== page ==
The City of Tiflis

By on September 1, 2013 in Uncategorized

The colored picture shown above was taken, incredibly around 1910, by man named Sergei Mikhailovich Prokudin-Gorskii. Out of the hundreds of images Prokudin- Gorskii took during his journey around Russia between 1907 and 1915, I found this image to be one of the most intriguing due to the history behind the city.

Located in Georgia the city of Tiflis, rest on the banks of the Kura River. At the time this picture was taken Tiflis had an overall population of 160,000 and a multinational population including Armenians, Persians, Poles, Jews, Georgians and Russians.   Tiflis was a major trade and cultural center in Russia during the late 1800’s. However after the Russian Revolution in 1917, Tiflis became the capital city of the newly formed Democratic Republic of Georgia on May 26, 1018.  Than on February 25 1921, the Bolshevist Russians invaded and claimed Tiflis under Soviet Rule.

Once the Soviet Union dismantled the country of Georgia was once again reestablished, placing the newly renamed city of Tbilisi as the capital. It is interesting to see how the modern day city of Tbilisi, shown below, continuously rebuilt and flourished throughout its history. Whether it was 1800’s or most recently the war against Russia in 2008, the city of Tbilisi has always been the center of relations, whether good or bad, between the countries of Georgia and Russia .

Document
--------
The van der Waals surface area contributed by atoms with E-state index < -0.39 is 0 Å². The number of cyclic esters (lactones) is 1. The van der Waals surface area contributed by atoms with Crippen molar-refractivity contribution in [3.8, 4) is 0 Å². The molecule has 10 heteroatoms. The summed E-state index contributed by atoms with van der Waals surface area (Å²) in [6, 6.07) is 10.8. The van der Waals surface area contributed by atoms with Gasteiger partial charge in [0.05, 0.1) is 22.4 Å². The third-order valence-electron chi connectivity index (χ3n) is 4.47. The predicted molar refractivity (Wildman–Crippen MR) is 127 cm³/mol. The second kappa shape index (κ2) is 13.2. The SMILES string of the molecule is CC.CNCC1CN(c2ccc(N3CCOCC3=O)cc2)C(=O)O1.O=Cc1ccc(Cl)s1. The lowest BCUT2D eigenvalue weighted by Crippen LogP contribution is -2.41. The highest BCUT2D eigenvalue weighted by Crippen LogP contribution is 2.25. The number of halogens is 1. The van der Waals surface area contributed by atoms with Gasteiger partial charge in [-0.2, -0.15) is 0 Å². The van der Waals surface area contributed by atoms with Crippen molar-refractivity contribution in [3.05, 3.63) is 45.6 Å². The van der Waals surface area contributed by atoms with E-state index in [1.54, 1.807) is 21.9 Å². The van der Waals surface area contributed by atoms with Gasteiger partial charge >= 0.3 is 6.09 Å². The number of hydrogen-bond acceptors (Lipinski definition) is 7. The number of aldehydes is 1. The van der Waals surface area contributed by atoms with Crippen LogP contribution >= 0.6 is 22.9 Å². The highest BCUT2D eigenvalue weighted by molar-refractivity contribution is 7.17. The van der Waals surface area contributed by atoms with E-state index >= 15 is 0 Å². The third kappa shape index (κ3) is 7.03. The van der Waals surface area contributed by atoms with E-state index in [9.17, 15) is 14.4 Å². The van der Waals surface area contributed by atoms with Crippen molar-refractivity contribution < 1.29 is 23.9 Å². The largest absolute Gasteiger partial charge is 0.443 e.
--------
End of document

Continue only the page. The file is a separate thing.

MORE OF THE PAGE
Permanent record: http://loc.gov/exhibits/empire/architecture.html

Cited Sources:

http://lhc.tsu.edu.ge/

http://www.visitgeorgia.ge/en/information/tbilisi

http://en.wikipedia.org/wiki/Tbilisi#Russian_control

http://www.tbilisi.gov.ge/index.php?lang_id=ENG&sec_id=69

 

 3 Responses to “The City of Tiflis”

  1. A. Nelson says:

    An informative post! If you are interested, you could do some research on Georgia and the Caucasus during the revolutionary era for an upcoming post?

  2. rkw15 says:

    I really liked the way that you carried the city’s history through to the present day. I had no idea that Russia and Georgia’s history was so intertwined. I actually had a friend that went to Georgia over the summer and was 70 mies from the boarder. He was actually told not to wander off because he may end up in the somewhat hostile line between Russia and Georgia.

  3. Kasey Cadden says:

    I conceive you have remarked some very interesting points, thanks for the post.

Leave a Reply